Roberts was born in Colorado in the late 1800s and attended the historically black Oakwood College in Alabama. In fact, her descendants still have copies of all her notes from school. Her father owned a farm in New Mexico, and Roberts herself later owned and operated a grocery store along with her husband, Fred Douglas Roberts.

Photo via Andria Thomas, used with permission.

"Most of this ancestral line I have researched lived in the deep South, specifically Tennessee and Georgia," Thomas added about her family history. "In the census, they were recorded as either mulatto or black, but they almost always owned their property free and clear. Their neighbors were also mostly white. Not only that, but they were all literate, even though some of them were born before slavery ended."

Thomas also admitted that it was hard to know the exact context of her ancestors' lives. Still, the records she found were further evidence of the other untold stories of black lives throughout U.S. history.

4. Angela Brazil's family research led to the discovery of her oldest living relative, her great-great-grandmother Elizabeth Curry.

Brazil's journey into her ancestry took her on an actual trip from St. Louis, Missouri, to Cleveland, Ohio, where she had the opportunity to meet members of her family that she didn't even know existed until then.

In the photo, Curry's hair is wrapped in an updo, but according to family lore, Brazil's great-great-grandmother's beautiful locks fell all the way down to the floor.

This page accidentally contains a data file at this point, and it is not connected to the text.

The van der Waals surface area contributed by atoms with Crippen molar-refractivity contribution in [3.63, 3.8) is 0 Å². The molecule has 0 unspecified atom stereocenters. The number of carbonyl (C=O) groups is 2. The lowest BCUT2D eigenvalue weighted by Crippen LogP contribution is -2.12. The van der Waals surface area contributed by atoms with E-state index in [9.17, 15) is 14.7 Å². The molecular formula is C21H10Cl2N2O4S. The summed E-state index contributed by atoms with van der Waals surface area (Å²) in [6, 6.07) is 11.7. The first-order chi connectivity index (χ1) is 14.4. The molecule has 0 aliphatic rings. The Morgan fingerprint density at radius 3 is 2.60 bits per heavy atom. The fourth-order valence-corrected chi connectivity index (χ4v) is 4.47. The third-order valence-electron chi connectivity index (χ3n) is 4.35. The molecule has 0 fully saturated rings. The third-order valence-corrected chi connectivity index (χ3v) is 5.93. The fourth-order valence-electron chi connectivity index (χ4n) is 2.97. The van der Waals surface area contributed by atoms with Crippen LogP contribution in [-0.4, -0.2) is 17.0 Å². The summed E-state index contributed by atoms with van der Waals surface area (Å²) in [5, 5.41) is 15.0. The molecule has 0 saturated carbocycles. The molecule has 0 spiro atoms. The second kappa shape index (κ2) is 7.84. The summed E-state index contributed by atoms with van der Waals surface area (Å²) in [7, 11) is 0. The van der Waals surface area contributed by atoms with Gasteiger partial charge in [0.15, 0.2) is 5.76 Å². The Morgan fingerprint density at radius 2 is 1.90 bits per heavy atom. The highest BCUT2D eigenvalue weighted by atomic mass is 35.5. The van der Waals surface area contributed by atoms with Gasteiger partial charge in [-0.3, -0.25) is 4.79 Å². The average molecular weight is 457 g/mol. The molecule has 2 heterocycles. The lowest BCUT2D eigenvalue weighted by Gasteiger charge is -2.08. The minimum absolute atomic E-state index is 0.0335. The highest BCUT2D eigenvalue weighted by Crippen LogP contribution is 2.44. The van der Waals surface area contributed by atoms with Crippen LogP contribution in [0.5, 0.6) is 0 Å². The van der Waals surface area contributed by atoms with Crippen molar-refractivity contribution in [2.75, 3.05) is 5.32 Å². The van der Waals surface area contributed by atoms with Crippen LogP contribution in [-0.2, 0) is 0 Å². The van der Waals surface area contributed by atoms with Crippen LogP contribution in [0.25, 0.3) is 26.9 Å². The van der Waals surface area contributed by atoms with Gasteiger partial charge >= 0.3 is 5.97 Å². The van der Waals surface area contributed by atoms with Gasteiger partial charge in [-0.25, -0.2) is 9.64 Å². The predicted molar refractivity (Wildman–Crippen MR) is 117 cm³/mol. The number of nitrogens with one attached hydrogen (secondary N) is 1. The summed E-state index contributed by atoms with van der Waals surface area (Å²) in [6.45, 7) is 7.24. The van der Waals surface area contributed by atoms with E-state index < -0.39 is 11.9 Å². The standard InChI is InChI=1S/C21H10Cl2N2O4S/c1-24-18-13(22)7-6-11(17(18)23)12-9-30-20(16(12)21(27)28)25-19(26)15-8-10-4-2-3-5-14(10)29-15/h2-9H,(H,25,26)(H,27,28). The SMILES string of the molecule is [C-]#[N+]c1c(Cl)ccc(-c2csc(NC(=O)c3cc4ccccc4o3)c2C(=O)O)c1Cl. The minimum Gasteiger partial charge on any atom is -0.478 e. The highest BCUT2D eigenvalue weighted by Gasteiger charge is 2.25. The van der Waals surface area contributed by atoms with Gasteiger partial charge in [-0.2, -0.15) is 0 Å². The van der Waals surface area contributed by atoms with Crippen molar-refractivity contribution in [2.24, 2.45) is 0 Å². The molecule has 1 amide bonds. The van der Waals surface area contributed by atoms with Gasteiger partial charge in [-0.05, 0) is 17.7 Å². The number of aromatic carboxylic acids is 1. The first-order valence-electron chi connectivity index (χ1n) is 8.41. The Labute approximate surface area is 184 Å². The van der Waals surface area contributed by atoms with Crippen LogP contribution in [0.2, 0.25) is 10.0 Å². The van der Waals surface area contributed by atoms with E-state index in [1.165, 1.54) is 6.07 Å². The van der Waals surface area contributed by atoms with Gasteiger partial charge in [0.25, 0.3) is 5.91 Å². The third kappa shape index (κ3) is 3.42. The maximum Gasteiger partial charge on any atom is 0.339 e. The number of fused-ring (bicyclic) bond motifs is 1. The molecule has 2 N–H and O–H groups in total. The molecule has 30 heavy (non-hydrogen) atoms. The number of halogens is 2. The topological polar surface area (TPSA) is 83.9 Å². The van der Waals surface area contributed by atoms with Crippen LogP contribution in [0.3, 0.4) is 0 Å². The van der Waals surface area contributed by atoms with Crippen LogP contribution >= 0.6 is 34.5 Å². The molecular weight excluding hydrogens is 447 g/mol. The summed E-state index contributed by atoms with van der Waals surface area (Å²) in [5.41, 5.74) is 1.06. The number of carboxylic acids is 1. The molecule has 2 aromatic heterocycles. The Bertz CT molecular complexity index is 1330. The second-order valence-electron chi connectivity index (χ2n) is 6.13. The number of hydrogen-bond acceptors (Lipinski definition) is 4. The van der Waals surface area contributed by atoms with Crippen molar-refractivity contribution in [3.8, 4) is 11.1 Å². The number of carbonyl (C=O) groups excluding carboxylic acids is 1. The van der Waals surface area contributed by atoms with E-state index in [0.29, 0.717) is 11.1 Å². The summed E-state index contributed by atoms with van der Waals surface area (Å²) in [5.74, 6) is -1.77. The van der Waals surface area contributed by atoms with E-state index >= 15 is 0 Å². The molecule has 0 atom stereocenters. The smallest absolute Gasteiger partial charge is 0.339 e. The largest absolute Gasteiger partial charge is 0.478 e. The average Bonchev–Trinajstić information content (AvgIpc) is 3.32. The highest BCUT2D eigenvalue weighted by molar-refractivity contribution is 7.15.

Photo via Angela Brazil, used with permission.

5. Amy Noel Longmire shared a photo of her great-great grandma, Louise Burroughs Grandison of West Virginia, born in 1860.

According to family lore, Great-Great Grandma Grandison was an excellent seamstress, and the outfit she's wearing in the photograph was made entirely by her own hands. Her second-born son, Dr. Joseph Meredith Grandison, was one of the first black doctors in the state of West Virginia.

Photo via Amy Noel Longmire, used with permission.

"I wonder how perceptions inside and outside our culture would have changed if the narrative was more robust (and accurate) than poverty, slavery, and civil rights?" Longmire said about her dive into her family history. "We owned businesses, held advanced degrees, and succeeded in the face of real tyranny. Ours is a story of more than survival, but one of success. To see these stories ignored is frustrating."